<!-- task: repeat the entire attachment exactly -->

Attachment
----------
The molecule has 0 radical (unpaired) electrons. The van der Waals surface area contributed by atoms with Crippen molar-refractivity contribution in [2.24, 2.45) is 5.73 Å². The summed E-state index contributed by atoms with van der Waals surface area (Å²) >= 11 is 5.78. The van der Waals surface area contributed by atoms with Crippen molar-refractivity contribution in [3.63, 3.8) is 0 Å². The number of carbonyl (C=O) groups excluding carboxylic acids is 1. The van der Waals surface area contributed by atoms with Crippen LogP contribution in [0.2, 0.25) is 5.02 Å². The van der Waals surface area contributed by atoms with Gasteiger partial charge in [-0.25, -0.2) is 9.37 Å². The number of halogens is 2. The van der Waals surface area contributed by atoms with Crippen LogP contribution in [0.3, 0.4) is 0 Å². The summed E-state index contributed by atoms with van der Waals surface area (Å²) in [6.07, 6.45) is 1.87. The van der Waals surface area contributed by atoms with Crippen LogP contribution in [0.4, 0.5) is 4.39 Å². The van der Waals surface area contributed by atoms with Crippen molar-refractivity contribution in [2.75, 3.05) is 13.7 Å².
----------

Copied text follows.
The molecule has 0 radical (unpaired) electrons. The van der Waals surface area contributed by atoms with Crippen molar-refractivity contribution in [2.24, 2.45) is 5.73 Å². The summed E-state index contributed by atoms with van der Waals surface area (Å²) >= 11 is 5.78. The van der Waals surface area contributed by atoms with Crippen molar-refractivity contribution in [3.63, 3.8) is 0 Å². The number of carbonyl (C=O) groups excluding carboxylic acids is 1. The van der Waals surface area contributed by atoms with Crippen LogP contribution in [0.2, 0.25) is 5.02 Å². The van der Waals surface area contributed by atoms with Gasteiger partial charge in [-0.25, -0.2) is 9.37 Å². The number of halogens is 2. The van der Waals surface area contributed by atoms with Crippen LogP contribution in [0.3, 0.4) is 0 Å². The summed E-state index contributed by atoms with van der Waals surface area (Å²) in [6.07, 6.45) is 1.87. The van der Waals surface area contributed by atoms with Crippen LogP contribution in [0.4, 0.5) is 4.39 Å². The van der Waals surface area contributed by atoms with Crippen molar-refractivity contribution in [2.75, 3.05) is 13.7 Å².